Down 1. Motorcycle attachment 2. Ravel 3. ___ Johnson, “Darwin on Trial� author 4. Long, long time 5. “How ___!� 6. Alibi 7. Chitchat

8. Crumb 9. Arranging parallel (var. spelling) 11. High-five, e.g. 12. Like “The X-Files� 13. Disperse 14. “Tristan and ___,� Wagner opera 15. Sewer line? 20. “Beowulf� beverage 23. Sweet Madeira wine 25. Plunder 27. Water nymph 29. Hinged catches that fit into a ratchet notch 31. Churchyard tree in “Romeo and Juliet� 33. Churchill’s “so few�: Abbr. 35. Recount 37. Andy Warhol style (2 wds) 38. More old (Scottish) 39. Substituted (for) (2 wds) 40. 10 jiao 42. Nelson ___, former South African president 43. Blew lightly 44. Grommets 47. Wrecks 50. Body build 51. Jerk 54. Pigeon-___ 55. Domestic 58. French vineyard 60. Carry on

(Academic Coordinator, Upward Bound-Central) This .75 FTE position is responsible to assist in the ongoing development and implementation of the Upward Bound program in Omak and Okanogan high schools. The Coordinator supports students in completing high school, enrolling in higher education, and achieving academic success. Duties include coordinating program services, assessing student needs, developing an academic service plan for each student, serving as liaison with high schools, building positive relationships with key stakeholders, providing counseling, academic advising and tutoring, tracking student contacts, entering data, and conducting orientation workshops.

Firewood

Rebate Sale on all Pacific Energy pellet and woodburning stoves, fireplace inserts and fireplaces. See at www.pacificenergy.net Now We are dedicated to our through Sept 30. ALJU employees’ job satisfaction Stove & Fireplace, Omak and take pride in providing a 509-826-2736. place to work that encourages growth, teamwork, communication and positive employee/supervisor relationships. FHC is a not for profit Beautiful nice rooster free to Community Health Center good home. (509)486-1682 or 429-0873 dedicated to providing quality health care regardless of ability to pay. EVERYONE is welcome. We have the following Buying Silver, Gold, Jewelry, opportunities available: Coins. Best prices are Local, not out of towners! Call Okanogan: Spence 509-429-4722. Registered Dietitian Salary $2,325/month, DOE. Full time. English/Spanish Position open until filled. For bilingual preferred. full description of position reMedication Assistance quirements and to apply, visit Program Spec. www.wsujobs.com Full time. English/Spanish biWSU is an EO/AA Educator lingual required. For Sale: Straw. Call 509and Employer. 476-3862 Pharmacy Manager Full time Promotor(a) 4 Per Diem positions; Okanogan & BrewsterEnglish/Spanish bilingual required Oroville United Methodist Patient Registration Rep. Church 9th & Fir. Fri Sept 27th 2 Full time. English/Spanish 9am-6pm. Sat Sept 28th 9ambilingual required. 2pm Roomer Full time. English/Spanish bilingual required. WIC Peer Counselor 1420 Main St., P.O. Box 250 2 part time; one for Brewster 1987 FORD Crown Victoria Oroville, WA 98844 & one for Okanogan. Both LX 4 Door. Runs good, 509-476-3602 or 1-866-773-7818 are .25/10 hours a week. comes with 4 extra snow gtads@gazette-tribune.com tires. $800 OBO. Call Brewster (Indian Ave): (509)476-2888 or (509)560CNA or Roomer 1 Full time. English/Spanish 3205 Bilingual required. 1974 FORD F750 5 Ton MA – Registered or Truck, Automatic, 2 speed Certified or LPN with Hoist, PTO and Dump 2 positions. Full time Bed. Runs good. Would make a great firewood or hay Brewster (Jay Ave.): truck. $2500 OBO. 1975 KenPharmacist worth Cabover Sleeper Semi Full time Truck with Hoist and Dump MA – Registered or Bed. Diesel, 13 speed. Runs Certified or LPN NAC good. Needs Batteries. Full time $6000 OBO. Call (509)476Licensed NAC needed to Patient Accounts Rep. 2888 or (509)560-3205. provide in-home care to pa- Full time tient in Riverside/Tonasket area. Experience preferred Tonasket: but not required. Duties include heavy patient care. Clinic Operations Mgr. Must have NAC license Full time from WA State See www.myfamilyhealth.org 1-800-637-9998 for job descriptions. inquire@availhome.com Submit cover letter and EOE resume or application to FHC, c/o Human Resources, PO Box 1340, Okanogan, WA 98840 or email: HR@myfamilyhealth.org. www.gazette-tribune.com Open until filled. FHC is an EEO Employer. American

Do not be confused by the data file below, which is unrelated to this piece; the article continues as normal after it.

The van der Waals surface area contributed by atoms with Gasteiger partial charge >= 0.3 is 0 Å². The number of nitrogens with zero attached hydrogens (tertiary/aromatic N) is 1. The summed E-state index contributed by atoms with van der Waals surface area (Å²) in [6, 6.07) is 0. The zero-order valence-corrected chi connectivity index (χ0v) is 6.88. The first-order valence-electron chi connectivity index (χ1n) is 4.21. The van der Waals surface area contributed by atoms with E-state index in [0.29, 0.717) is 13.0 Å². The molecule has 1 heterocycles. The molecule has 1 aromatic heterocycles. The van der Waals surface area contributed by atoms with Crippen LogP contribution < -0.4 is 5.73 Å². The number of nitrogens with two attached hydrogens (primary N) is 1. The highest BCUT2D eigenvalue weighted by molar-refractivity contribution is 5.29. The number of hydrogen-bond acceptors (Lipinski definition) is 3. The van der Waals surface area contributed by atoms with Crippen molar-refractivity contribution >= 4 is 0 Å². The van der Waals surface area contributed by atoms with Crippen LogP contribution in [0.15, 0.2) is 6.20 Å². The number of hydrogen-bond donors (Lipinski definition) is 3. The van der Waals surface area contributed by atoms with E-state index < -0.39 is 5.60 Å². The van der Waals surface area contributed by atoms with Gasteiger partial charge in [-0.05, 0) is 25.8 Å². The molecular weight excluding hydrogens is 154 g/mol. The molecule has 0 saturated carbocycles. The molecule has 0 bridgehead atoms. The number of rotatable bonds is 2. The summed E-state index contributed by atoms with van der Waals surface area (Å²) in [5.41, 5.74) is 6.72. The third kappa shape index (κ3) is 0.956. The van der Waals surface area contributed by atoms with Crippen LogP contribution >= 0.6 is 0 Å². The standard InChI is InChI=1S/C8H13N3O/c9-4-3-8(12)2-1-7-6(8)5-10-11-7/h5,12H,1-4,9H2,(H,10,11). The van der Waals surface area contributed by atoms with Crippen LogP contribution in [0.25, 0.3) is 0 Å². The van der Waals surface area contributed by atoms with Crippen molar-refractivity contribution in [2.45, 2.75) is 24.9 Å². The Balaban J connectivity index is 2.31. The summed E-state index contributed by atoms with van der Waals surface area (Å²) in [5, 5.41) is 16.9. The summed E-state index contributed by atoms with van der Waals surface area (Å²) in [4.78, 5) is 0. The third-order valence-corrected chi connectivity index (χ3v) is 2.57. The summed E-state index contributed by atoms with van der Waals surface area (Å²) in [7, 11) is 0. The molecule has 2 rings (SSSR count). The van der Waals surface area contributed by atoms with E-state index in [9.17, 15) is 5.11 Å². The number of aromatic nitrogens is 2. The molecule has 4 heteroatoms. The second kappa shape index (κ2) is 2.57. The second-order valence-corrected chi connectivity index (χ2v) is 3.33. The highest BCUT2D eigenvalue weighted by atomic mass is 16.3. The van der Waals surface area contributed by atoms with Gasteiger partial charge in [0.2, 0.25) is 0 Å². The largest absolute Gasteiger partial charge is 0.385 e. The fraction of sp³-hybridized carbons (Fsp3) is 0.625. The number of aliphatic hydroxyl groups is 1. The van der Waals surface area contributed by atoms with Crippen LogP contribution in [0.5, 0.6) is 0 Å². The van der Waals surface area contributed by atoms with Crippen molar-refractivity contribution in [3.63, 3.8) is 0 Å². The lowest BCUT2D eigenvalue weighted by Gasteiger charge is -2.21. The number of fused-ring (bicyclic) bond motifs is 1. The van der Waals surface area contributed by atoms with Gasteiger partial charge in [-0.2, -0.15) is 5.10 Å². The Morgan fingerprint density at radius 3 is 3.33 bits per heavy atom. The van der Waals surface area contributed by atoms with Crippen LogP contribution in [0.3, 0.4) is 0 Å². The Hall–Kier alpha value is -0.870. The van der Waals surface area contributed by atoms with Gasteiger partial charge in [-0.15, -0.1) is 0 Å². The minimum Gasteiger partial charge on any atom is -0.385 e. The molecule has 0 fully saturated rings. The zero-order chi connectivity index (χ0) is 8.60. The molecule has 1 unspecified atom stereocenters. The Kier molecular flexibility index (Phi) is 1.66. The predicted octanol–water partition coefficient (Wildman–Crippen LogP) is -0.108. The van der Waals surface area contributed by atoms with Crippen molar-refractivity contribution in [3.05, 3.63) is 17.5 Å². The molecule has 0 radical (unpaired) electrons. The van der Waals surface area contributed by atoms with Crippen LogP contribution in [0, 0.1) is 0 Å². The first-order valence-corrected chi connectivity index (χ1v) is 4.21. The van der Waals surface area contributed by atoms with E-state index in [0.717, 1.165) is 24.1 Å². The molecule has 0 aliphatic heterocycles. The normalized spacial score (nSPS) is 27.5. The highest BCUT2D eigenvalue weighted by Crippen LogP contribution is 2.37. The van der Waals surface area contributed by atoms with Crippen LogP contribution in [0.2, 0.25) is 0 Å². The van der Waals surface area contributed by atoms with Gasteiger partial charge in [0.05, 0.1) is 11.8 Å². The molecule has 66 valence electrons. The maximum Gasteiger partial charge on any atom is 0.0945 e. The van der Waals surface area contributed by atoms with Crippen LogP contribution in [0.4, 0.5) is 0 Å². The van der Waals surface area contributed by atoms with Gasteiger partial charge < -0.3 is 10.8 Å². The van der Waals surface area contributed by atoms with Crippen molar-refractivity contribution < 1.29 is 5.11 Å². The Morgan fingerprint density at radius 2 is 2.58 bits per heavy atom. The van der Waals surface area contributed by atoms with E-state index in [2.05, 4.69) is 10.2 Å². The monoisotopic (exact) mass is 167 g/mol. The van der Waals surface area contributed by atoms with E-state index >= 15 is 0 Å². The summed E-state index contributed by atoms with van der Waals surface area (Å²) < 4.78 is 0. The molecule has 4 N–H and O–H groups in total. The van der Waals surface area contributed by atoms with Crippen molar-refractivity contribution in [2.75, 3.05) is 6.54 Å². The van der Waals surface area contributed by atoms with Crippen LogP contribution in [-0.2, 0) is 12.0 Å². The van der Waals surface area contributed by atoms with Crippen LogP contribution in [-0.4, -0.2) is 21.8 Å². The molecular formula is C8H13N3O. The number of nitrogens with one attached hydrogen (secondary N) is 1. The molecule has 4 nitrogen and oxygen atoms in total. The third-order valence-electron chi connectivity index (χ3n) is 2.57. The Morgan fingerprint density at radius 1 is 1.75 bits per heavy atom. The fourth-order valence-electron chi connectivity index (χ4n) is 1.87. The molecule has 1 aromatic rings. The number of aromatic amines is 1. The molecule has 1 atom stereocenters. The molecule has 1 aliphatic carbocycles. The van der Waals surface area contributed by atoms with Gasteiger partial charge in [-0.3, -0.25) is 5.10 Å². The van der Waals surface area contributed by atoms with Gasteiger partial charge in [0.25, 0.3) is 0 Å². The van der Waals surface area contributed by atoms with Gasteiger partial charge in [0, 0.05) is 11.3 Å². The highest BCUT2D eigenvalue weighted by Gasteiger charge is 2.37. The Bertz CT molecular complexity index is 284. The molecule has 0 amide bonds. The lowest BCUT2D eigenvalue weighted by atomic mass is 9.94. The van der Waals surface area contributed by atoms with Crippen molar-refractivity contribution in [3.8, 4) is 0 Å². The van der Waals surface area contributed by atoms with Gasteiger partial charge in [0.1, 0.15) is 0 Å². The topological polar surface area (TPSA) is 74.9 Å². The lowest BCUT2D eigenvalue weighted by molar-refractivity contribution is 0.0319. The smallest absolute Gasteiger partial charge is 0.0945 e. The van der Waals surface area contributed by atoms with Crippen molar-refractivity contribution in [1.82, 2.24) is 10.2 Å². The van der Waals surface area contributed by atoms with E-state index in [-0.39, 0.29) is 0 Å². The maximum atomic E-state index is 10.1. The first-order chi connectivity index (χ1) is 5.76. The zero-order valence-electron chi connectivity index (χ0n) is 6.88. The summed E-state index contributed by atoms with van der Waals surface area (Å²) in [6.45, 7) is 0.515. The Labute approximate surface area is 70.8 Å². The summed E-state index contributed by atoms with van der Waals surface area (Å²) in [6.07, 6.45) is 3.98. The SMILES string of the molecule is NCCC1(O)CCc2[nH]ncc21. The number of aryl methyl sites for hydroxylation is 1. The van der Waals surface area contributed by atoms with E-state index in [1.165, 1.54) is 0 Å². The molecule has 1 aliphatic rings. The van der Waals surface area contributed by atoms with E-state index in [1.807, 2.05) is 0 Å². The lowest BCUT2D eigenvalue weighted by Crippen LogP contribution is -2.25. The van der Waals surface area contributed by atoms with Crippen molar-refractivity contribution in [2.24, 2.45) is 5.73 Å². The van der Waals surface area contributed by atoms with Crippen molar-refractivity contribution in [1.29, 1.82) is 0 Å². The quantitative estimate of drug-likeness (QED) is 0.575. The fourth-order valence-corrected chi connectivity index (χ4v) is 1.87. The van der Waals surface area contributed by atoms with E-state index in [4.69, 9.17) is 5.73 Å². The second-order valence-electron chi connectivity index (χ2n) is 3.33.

CENTROS DE SALUD FAMILIAR Join us and make a difference!

Free

Wanted

Livestock & Poultry

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Garage & Yard Sale

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Automobiles

Health General

FOR RENT

Legion Housing 1105 Appleway, Oroville

Now Accepting Applications

for 1, 2 & 3 Bedroom Apts.

6XEVLGL]HGIRU,QFRPH4XDOLÂżHG+RXVHKROGV z Great Oroville Location z Picnic area z Spacious Floor Plans z On-site laundry z Park-like setting

WorkSource Okanogan County 126 S. Main St., Omak 509-826-7310

Call for information and application

509-476-2808 TTY 425-562-4002

Updated list of employment at

www.go2worksource.com WorkSource Okanogan County is an equal opportunity employer and provider of employment and training services. Auxiliary aids and services are available upon request to persons with disabilities. Space donated by the Gazette-Tribune.